When I got home from school I went to my room and just started to think about my own mortality and how my parents fought and the fleeting nature of youth. And I wondered why I was thinking about this, down to the root. I pondered narcissism, to no conclusion. I kept wondering if I was a narcissist, because I have such a need for validation and praise that I get sad and paranoid when my needs for these things aren't met. I used to write in my diary with tears streaming down my face, pen engraving ink into the page like blood pouring out of my body. "Save me, I don't want to be a narcissist." Did I know what I was doing? No. I asked my parents, hesitantly, if I was selfish or what I could do better. I flipped my need to ingratiate into a self-punishing cycle so I could be my own experiment and so, if I properly tamped down on my own ego, I could observe well my peers and have more fulfilling relationships -- because all the Internet psychologists said that you needed to actively listen and you needed to put others first, all sorts of things. And I listened. But not unthinkingly. I thought, "Should I listen to them? They're just people on the Internet." But I also thought, "Why shouldn't I listen to them? Aren't people on the Internet real? Shouldn't there be some amount of trust here?" And then I thought, "I read psychologists are narcissists... If they meant that literally, maybe I shouldn't trust what I read because they're trying to manipulate me."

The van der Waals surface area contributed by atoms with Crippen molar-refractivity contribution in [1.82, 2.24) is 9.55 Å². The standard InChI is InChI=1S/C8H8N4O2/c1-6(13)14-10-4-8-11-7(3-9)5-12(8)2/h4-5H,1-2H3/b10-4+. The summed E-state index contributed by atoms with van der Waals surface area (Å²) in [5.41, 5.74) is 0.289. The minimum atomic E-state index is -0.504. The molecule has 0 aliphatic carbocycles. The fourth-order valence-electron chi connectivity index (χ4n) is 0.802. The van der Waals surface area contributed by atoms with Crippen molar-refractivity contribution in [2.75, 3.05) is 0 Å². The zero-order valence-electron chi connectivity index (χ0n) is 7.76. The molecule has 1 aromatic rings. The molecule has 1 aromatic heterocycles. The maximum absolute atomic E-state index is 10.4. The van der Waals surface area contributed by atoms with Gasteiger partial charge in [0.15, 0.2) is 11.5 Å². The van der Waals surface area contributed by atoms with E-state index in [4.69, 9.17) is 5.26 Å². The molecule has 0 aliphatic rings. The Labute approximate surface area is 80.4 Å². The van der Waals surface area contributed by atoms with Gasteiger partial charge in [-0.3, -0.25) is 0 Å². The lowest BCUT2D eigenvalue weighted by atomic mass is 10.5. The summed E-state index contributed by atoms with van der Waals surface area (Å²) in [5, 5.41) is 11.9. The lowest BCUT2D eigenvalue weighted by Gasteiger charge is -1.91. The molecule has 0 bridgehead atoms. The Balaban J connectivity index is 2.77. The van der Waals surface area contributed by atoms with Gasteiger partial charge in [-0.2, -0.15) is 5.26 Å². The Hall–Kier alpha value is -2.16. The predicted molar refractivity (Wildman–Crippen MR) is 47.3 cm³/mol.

I tried to go about this very rationally. But while my mind was more flexible (and of course it is to a certain degree now), it was constantly, incessantly buzzing with circle-jerking analysis that never found the answers to its questions. It was tiring and scary, because I lived in constant fear of being wrong, in constant elation at having "opened my mind" to the idea of discovery, and in constant despair at not being able to come to some definitive answer.